Do you have a back-up power supply?

March 01, 2016 // By Olivier Bomboir
Power is the lifeblood of a modern business. In the 21st century, almost everything we do requires a power source. But what do you do if that power source fails? For many sectors, this is a key consideration when putting a business continuity plan in place, especially as large scale failures become more common.

Research published in January 2014 suggests that we can expect blackouts and brownouts to become more common as our infrastructure struggles to cope with increased demand and inadequate investment. For example, after two fallen trees caused all of Italy to blackout in 2003, it proved that the power generation systems in place were fragile and unreliable.

With network failure due to inadequacy a growing concern, the importance of having sufficient and resilient backup in place is clear. The primary aim for choosing a back-up power system is preventing a complete power outage; therefore, preventing a loss of business and earnings. In some sectors, such as Telecommunications, Mass Transportation, Oil & Gas, Power & Utilities, Data Centers and Healthcare, the implications to public safety and data security mean that having a power back-up solution in place is no longer a choice, but a necessity.

While keeping businesses and public services running at all costs is of course essential, there is another key consideration which is sometimes overlooked when choosing a sustainable back-up power supply – efficiency. As well as providing peace of mind, it is important that your business continuity plan does not place an undue level of financial strain on your business. Some power inverters lose large amounts of energy during the conversion process, amounting to money spent on basically nothing. You should therefore take care to select a system which provides both the safety and security that you require, as well as keeping your operational costs to a minimum.


Businesses rely on and sometimes take for granted the ability to keep going, and if you work in one of the critical public sectors, you will be keenly aware of the importance of power and the potential implications of an outage. In today’s modern era where the vast majority of processes have been computerized (records are stored on databases and even local convenience store points of sale are electronic), a sudden power cut can mean considerable loss of earnings, which spells disaster to a business owner.

One of the most challenging areas for implementing power supply systems is in Oil & Gas exploration due to tough environmental conditions and high operating costs. For example, a team in charge of replacing the UPS system on Sonangol’s offshore oil platform in Angola had to mount power supplies on an offshore oil platform in the midst harsh, tropical weather conditions.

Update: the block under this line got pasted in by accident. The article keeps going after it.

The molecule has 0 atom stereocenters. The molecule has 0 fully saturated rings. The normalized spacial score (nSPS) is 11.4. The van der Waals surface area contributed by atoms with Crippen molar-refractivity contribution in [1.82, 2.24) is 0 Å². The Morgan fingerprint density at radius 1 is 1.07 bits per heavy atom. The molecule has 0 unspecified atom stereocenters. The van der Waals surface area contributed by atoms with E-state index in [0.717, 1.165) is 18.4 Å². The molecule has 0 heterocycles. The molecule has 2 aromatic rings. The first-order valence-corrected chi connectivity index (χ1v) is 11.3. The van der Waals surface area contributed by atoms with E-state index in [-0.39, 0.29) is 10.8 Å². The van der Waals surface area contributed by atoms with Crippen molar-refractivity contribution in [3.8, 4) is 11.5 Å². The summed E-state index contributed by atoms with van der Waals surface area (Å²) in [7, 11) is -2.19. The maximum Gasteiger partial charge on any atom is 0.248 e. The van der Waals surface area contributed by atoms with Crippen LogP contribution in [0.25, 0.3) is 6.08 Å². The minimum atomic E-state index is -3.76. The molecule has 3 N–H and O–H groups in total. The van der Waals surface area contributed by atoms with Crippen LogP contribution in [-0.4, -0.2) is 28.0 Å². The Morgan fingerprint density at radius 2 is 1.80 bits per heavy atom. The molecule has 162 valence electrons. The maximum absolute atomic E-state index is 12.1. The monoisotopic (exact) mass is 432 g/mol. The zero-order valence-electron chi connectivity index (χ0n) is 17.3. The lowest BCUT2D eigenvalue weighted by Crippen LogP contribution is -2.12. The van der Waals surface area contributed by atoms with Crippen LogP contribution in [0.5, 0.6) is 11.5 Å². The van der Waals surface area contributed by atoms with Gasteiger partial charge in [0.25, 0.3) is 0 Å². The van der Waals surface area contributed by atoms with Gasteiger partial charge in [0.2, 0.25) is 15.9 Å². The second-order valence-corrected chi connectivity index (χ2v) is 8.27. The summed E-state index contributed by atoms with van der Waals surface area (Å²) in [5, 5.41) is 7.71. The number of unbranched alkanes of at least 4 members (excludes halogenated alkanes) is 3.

The platform – powered by an uninterruptible power supply designed to ensure complete reliability of power for all essential systems – had a few problems. The main issue was that if one of the units needed repair or replacement, heavy lifting gear was required, the system had to be taken offline, and expert technicians had to be brought in by helicopter or boat. Sonangol opted to install two modular 40kVA UPS systems with Twin Sine technology, to replace the outdated system. The new UPS would run with a NiCad battery bank, occupy considerably less space and offer substantial maintenance advantages. Able to be completely housed in four cabinets, the new architecture offered several key benefits for Sonangol, including hot-swappable capacity, compact size, capability to run from NiCad battery packs, compliance with Oil & Gas industry standards, and guaranteed maintenance and support from the manufacturer for a minimum of 10 years.

Fig. 1: The two inverter cabinets each contain 16 TSI BRAVO EPC 110Vdc/230Vac Inverters, in EPC mode. Each inverter module has an output of 2.5kVa, making 40kVa in total.

The key component in every effective backup power system is either the power converters (battery charger AC/DC, inverter DC/AC and DC/DC converter) or the batteries. They work in the background, monitoring power levels, detecting commercial power grid abnormalities and, in many cases, correcting them immediately. It is this system which will kick in when a power failure is detected, running off high powered batteries to maintain your power, and allow you enough time to deploy your emergency power source. Although it may only be active for anywhere between a few minutes to several hours, it is vital in ensuring that your critical applications do not lose power and your business activities do not cease. No loss of power means no loss of revenue.